Xiao Wu, Naishuang Bi, Jingping Xu, Jeffrey A. Nittrouer, Zuosheng Yang, Yoshiki Saito, Houjie Wang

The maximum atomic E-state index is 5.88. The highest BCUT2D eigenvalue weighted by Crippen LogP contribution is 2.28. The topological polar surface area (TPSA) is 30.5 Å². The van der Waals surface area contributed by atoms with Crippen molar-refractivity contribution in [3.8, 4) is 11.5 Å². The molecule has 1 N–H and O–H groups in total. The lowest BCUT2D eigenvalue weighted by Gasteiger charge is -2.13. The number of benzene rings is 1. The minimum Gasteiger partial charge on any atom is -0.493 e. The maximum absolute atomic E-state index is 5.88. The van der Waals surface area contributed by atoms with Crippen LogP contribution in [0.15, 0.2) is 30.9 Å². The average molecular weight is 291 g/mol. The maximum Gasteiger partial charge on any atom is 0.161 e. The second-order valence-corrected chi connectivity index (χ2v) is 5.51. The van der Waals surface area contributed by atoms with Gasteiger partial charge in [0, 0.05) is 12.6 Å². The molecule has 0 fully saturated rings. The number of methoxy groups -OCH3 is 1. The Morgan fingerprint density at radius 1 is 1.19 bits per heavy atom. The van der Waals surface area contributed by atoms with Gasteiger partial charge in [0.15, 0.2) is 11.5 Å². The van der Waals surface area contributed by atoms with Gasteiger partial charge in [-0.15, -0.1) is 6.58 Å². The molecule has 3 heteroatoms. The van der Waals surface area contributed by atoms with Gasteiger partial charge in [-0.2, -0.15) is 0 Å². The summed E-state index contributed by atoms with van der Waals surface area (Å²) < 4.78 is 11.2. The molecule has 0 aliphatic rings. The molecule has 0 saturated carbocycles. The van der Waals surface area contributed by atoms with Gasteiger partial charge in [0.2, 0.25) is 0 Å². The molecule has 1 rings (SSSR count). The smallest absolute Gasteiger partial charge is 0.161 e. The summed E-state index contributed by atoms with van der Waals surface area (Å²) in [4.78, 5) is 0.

The presently active Yellow River (Huanghe) delta lobe has been formed since 1976 when the river was artificially diverted. The process and driving forces of morphological evolution of the present delta lobe still remain unclear. Here we examined the stepwise morphological evolution of the active Yellow River delta lobe including both the subaerial and the subaqueous components, and illustrated the critical roles of riverine discharge and sediment grain size in dominating the deltaic evolution. The critical sediment loads for maintaining the delta stability were also calculated from water discharge and sediment load measured at station Lijin, the last gauging station approximately 100 km upstream from the river mouth. The results indicated that the development of active delta lobe including both subaerial and subaqueous components has experienced four sequential stages. During the first stage (1976–1981) after the channel migration, the unchannelized river flow enhanced deposition within the channel and floodplain between Lijin station and the river mouth. Therefore, the critical sediment supply calculated by the river inputs obtained from station Lijin was the highest. However, the actual sediment load at this stage (0.84 Gt/yr) was more than twice of the critical sediment load (~ 0.35 Gt/yr) for sustaining the active subaerial area, which favored a rapid seaward progradation of the Yellow River subaerial delta. During the second stage (1981–1996), the engineering-facilitated channelized river flow and the increase in median grain size of suspended sediment delivered to the sea resulted in the critical sediment load for keeping the delta stability deceasing to 0.29 Gt/yr. The active delta lobe still gradually prograded seaward at an accretion rate of 11.9 km2/yr at this stage as the annual sediment load at Lijin station was 0.55 Gt/yr. From 1996 to 2002, the critical sediment load further decreased to 0.15 Gt/yr with the sediment grain size increased to 22.5 μm; however, the delta suffered net erosion because of the insufficient sediment supply (0.11 Gt/yr). In the most recent stage (2002 − 2013), the intensive scouring of the lower river channel induced by the dam regulation provided relatively coarser sediment, which effectively reduced the critical sediment load to 0.06 Gt/yr, much lower than the corresponding sediment load at Lijin station (~ 0.16 Gt/yr). Consequently, the subaerial Yellow River delta transitioned to a slight accretion phase. Overall, the evolution of the active Yellow River delta is highly correlated to riverine water and sediment discharge. The sediment supply for keeping the subaerial delta stability is inconstant and varying with the river channel morphology and sediment grain size. We conclude that the human-impacted riverine sediment discharge and grain-size composition play dominant roles in the stepwise morphological evolution of the active delta lobe.